Returning for breakfast, we then went to observe the Sunday morning worship at St Georges Cathedral. The service was the first one I had attended that was conducted in English and Arabic and what struck me was the words I kept hearing that made me think had I not know, I could have been listening to a Quranic recitation. Whilst in Arabic and English, the majority of the congregation appeared to be English speaking or South Asian.
There are many buildings and give away signs in the Old city that show the presence of the Mamluks who ruled in Jerusalem. The word Mamluk means ‘owned’ and the Mamluks were slave soldiers who overthrew their masters, defeated the Mongols and the Crusaders and established a dynasty that lasted three hundred years. During their reign they built, schools, madrassas, hospitals, soup kitchens, canteens and guesthouses for travellers. Walking around the old city and looking up at the buildings and the architecture, their presence is very evident in the designs of the buildings.
I was pleased that that evening we had an unscheduled talk from a Jewish academic who addressed the Jewish perspective and where current thinking about Israel stems from within the jewish community. He explained the narrative in accordance with Torah believes and in particular referred to Genesis 15:18
On this day the ETERNAL made a covenant with Abram, saying,“To your offspring I assign this land, from the river of Egypt to the great river of Euphrates.”
He spoke about the significance of the Dome of the Rock for Jews – the place where life began and the place of the second temple. The speaker made it clear from the onset that he was speaking from an academic perspective and the views were not his own. I felt for him – he was talking about something that is the root cause of conflict in the region and was challenged on a number of occasions. Sitting and listening to the discussions made it abundantly clear to me that in our world of interfaith dialogue we are still very scared to have this open dialogue about the issues that will make or break relationships – but it is a conversation that we must have. Oppression of any people is wrong and must be discussed openly and in an environment where people feel safe. My hats off to the speaker – he handled a very difficult conversation professionally and with dignity. Whatever the outcome – we can plan but God is the best of planners!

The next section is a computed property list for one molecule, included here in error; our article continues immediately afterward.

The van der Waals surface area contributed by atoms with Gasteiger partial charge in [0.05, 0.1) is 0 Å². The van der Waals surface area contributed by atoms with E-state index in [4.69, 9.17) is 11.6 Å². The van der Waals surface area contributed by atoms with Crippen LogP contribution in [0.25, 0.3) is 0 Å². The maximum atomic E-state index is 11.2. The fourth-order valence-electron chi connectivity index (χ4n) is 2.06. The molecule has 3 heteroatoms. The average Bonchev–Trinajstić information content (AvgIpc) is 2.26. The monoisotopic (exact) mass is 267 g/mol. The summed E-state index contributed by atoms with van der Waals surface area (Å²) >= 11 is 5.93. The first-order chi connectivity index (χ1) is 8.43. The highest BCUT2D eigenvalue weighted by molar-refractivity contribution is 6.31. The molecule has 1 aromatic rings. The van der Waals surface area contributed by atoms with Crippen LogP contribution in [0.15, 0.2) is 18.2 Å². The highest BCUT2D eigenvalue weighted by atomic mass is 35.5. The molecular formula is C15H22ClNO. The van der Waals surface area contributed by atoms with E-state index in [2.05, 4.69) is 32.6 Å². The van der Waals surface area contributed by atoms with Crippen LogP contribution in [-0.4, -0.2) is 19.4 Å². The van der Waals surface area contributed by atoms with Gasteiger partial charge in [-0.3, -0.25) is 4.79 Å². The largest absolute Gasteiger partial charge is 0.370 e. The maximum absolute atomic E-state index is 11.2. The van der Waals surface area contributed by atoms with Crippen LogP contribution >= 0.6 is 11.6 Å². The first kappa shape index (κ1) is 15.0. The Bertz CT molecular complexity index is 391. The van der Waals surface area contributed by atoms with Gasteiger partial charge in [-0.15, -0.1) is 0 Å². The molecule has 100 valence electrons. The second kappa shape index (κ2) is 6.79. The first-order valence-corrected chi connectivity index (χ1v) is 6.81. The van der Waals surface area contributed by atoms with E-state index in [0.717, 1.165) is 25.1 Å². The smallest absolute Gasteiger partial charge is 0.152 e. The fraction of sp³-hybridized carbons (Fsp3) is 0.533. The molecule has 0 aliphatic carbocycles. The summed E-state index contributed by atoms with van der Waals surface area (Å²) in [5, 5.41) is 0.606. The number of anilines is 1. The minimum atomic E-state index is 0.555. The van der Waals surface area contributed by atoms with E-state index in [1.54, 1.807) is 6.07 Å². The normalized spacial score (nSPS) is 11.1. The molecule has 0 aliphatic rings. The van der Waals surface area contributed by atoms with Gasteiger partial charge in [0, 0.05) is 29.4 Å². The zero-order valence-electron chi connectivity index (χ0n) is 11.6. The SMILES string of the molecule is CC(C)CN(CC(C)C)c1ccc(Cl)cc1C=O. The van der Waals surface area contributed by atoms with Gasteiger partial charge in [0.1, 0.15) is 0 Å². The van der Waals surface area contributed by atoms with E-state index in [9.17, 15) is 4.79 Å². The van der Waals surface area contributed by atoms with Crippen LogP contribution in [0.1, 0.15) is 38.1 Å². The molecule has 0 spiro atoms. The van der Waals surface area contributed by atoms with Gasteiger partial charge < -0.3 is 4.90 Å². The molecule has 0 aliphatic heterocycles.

“O little town of Bethlehem how still we see thee lie Beneath”
On the day we visited Hebron and Bethlehem was the only day I made a blog entry of sorts on my Facebook page. I share that with you here now:
“Have just returned from Hebron where we visited the Mosque of Abraham where Prophet Abraham and members of his family are believed to be buried. And today I cried. This is the one place on earth where we – Muslims Jews and Christians should be united – at the tomb of the Father of all our nations. On one side of the tomb is the Mosque and on the other side is a synagogue with a big heavy metal door dividing the sacred spaces with the tomb visible from both sides. And never the twain shall meet. Muslims can’t enter the synagogue and Jews can’t enter the mosque. Our Christian colleagues were able to enter both places. The Tomb of the founder of the three great Abrahamic faiths is being used as the dividing line. I have come back feeling totally demoralised and sad at how this is being allowed to continue. The sound of children laughing and shouting and praying echoes in the street outside – I can go to a synagogue anywhere in the UK and will be welcomed with open arms. I can share the food, laugh, joke and cry with my Jewish brothers and sisters. But here, we are physically and mentally divided – a division that appears to be instilled in the psyche from childhood. Perhaps that’s where our energies need to be focussed – the children. In 2014, the Jew is not your enemy and the Muslim is not your enemy. Drum that into the minds of children instead of the rhetoric of hate and division and perhaps – just perhaps – we’ll see the wall and all the artificial barriers keeping us apart in this beautiful land finally come down in our lifetime. Attitudes need to change on all sides about many things. Focus on the important not the banal and let’s at least try to leave a world that’s worth living in for everyone. I don’t want a history lesson just in case someone decides I need educating! Those who forget the past may be doomed to repeat it but those who live in the past will never find peace”.
(STILL TO COME IN PART II: Bethlehem, Nazareth, Church of Anunciation, Sea of Galilee, Lunch at Pilgerhaus, Capernaum, Church of Beatitudes, Church of Multiplication/Tabgha Mensa Christi, a trip to Haram Sharif with Christian friends, St George’s School to discuss life in Jerusalem with young Muslim and Christian boys, another trip to the Mount of Olives and Place of the Ascension, Princess Basma Hospital for Disabled Children and my final thoughts and reflections on the trip overall)